Last night we joined a couple of friends to see "Zanna Don't", a musical being staged in one of the many tiny theatres hidden around Silver Lake. Small theatre can be hit or miss, but at only $20-30 a pop (as opposed to upwards of $100 these days for a big theatre musical show), it's worth the risk to find the hidden gems. Fortunately, LA is chock full of very talented actors and singers, so you can encounter high-quality talent performing even in a 60-seat house. In the case of the West Coast Ensemble production of "Zanna Don't", we were handsomely rewarded and consistently delighted. This show delivers foot-tapping tune after tune, propelling a whacky but engaging story that had me grinning ear to ear almost the whole time. The premise rests on the story setting in the high school of Heartsville, a wholesome midwestern community in an inverted universe where everyone is gay and heterosexuality is the love that dare not speak its name. In this world, the chess champion is the big man on campus, and being in the high school musical is way socially cooler than being on the football team. The play mines the humor inherent in its theme very creatively, with many elaborations that surprise and amuse, but never wear it down to one-gag repetition. Amidst the laughs, a couple of numbers ("Don't Ask, Don't Tell" and "Do You Know What It's Like?") plumb some unexpectedly serious and moving undertones about what it means to have to hide and lie about love. Prancing through this fanciful backdrop like some cross between Tinkerbell, Cupid, and Olivia Newton-John in Xanadu is the title character Zanna, whose magical mission is to make sure everyone (except himself?) finds love. That sounds over-the-top (which it is), but don't let the Xanadu reference fool you. Zanna Don't is more than just a gimmick to string together a bunch of fun tunes, and the second act surprises, not just in the denouement, but in the way it deepens.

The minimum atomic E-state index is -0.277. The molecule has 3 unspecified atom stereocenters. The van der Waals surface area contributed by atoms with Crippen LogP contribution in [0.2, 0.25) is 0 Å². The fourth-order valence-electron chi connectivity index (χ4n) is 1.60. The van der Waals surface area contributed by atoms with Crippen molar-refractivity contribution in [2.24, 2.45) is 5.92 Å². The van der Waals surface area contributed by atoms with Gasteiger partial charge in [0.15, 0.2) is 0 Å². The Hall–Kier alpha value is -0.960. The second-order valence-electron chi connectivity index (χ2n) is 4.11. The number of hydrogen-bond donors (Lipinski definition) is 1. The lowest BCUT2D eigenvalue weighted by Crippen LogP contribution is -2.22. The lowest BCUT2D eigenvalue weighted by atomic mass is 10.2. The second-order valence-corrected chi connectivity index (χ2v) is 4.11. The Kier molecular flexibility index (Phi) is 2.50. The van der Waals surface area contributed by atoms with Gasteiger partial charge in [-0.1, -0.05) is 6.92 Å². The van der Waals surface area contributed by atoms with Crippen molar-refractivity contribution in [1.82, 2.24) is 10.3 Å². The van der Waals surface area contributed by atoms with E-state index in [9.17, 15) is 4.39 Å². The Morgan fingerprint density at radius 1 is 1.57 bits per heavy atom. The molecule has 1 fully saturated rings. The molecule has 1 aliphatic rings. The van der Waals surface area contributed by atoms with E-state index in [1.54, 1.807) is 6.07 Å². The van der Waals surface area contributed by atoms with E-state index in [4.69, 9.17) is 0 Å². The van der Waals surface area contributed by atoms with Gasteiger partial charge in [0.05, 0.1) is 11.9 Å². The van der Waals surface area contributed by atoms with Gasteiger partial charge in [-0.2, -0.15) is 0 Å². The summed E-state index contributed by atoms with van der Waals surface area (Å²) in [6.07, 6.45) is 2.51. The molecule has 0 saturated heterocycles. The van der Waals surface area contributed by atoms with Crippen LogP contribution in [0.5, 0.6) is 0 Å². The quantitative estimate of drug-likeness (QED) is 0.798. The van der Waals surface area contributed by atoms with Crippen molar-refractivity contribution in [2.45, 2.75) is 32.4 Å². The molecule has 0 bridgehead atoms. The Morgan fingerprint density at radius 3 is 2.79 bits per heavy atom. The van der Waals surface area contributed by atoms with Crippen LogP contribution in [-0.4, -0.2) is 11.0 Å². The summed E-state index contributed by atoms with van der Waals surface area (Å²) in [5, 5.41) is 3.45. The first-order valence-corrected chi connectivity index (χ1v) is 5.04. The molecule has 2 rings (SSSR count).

The cast were all strong, with fine comic acting, singing, and dancing all around. Danny Calvert (Zanna) moved magically and had some serious pipes. Rebecca Johnson (Kate the overachiever) and Natalie Monahan (Roberta the lesbian with attitude) have the moves, voices, and expressiveness perfect for this kind of musical comedy. Brent Schindele (Steve the quarterback) and Brian Maslow (Mike the chess champ) were both talented and well-cast (Maslow was an understudy but we didn't feel shorted). Brian Weir, Justine Valdez, and Matthew Rocheleau complete the talented cast, skillfully juggling multiple character roles. Given the very limited size of the theatre, a special kudos to Christine Lakin and Paul Nygro for their choreography, and the backstage folks who were able to make much with little. This play has been running on Off-Broadway for years, where it probably has a bit more budget behind it, but this production successfully packs all the magic into a tiny local space. You'll find the Lyric-Hyperion Theatre on the corner of the same name, just a couple blocks east of Casita Del Campo or west of Trader Joes. Fun, fun, fun. I'd enjoy seeing it again.